Every day there are 44 more deaths attributed to an overdose of prescription pain killers, not to mention the number of people that get addicted to these opioids. The medical purpose of prescription pain pills is to relieve moderate to severe pain, usually after surgery, becoming injured, or for an illness like cancer.
However, the number of opioid drugs being prescribed has skyrocketed over the last 15 years in this country. In fact, we have recently seen a huge increase in the use of prescription opioid medications in the treatment of less severe forms of chronic pain, like for osteoarthritis or back pain. The drugs that most commonly cause an overdose death are Hydrocodone (Vicodin), Methadone (when prescribed to relieve pain), Oxycodone (OxyContin), and Oxymorphone (Opapa).
Studies show that almost 2,000,000 Americans in 2013 were engaged in prescription drug abuse. Nearly 7,000 people are rushed to emergency rooms each day in the U.S. due to the misuse of these types of drugs.
A recent study was conducted to get a current picture of problematic opioid use in people suffering from chronic pain. In categorizing the different uses of prescription pain killers in terms of the type of problem this presents, three categories were described: the misuse, abuse, or addiction of.
Misuse – Using opioids against the prescribed or directed pattern of use, whether this use is harmful or causes adverse side effects or not.
Abuse – The intentional use of opioids for nonmedical purposes, like to alter the person’s state of consciousness or bring about a sense of euphoria.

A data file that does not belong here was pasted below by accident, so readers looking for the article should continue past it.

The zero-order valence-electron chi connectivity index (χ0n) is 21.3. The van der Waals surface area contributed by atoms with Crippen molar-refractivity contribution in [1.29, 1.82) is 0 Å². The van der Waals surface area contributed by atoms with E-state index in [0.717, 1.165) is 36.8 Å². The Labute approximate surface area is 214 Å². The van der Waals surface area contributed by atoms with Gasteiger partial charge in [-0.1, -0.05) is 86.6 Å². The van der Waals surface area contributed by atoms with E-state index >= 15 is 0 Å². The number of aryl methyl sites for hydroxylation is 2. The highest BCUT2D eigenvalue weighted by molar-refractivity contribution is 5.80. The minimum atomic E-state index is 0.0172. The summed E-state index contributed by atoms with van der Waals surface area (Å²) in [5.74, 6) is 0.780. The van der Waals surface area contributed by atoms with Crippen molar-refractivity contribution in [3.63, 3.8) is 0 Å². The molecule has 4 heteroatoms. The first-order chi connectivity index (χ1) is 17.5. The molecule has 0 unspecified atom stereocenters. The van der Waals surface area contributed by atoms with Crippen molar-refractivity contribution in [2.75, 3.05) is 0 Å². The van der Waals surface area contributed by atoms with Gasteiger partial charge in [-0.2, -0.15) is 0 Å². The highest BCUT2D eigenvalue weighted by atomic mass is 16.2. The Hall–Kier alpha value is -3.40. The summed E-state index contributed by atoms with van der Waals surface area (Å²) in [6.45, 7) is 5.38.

Addiction – A pattern of ongoing use that has demonstrated its potential for causing harm, such as a lack of control over using drugs, a compulsion to use these drugs, continuing to use despite the harm it is causing and a craving for prescription pain killers.
A total of 38 articles were reviewed in this study, with 32% offering information related to addiction and 75% offering information related to misuse. Just one article reported specifically on prescription drug abuse. The documented rates of misuse were from 0.08% to 81% and the addiction rates went from 0.7% to 34.1%.
Misuse was documented in 21.7% to 29.3% of patients and addiction in 7.8% to 11.7% patients. Using a more precise method of calculation, the rates of misuse went from 23.6% to 24.9% and for addiction; the addiction rates were from 8.8% to 10.7%.
The Implications for Prescription Drug Abuse
First, the patterns of misuse and addiction are distinct from one another as problematic prescription pain killer use, based on the above definitions. Second, the misuse of prescription pain killers is apparently more common than being addicted. A number of different types of misuse showed up in the studies, which were underuse, disorganized or erratic use, inappropriate use (to quell anxiety or other types of distress), using with alcohol or illicit substances like marijuana, and overuse.
If it is true that about 25% of patients on opioids show a pattern of prescription painkiller misuse, but are not addicted, then it seems like treatment resources could be more efficiently targeted and used. Certain types of misuse may be more readily treated with less intensive methods, such as appropriate education or more frequent follow-up appointments.
A recent report from the Centers for Disease Control and Prevention in Atlanta showed that Tennessee had more prescriptions for pain killers than any other state. Tennessee tied with the state of Alabama for the most pain pill prescriptions written at 143 per 100 people. That is, there are more prescriptions for pain medication than there are citizens.
Help for prescription drug abuse is available now.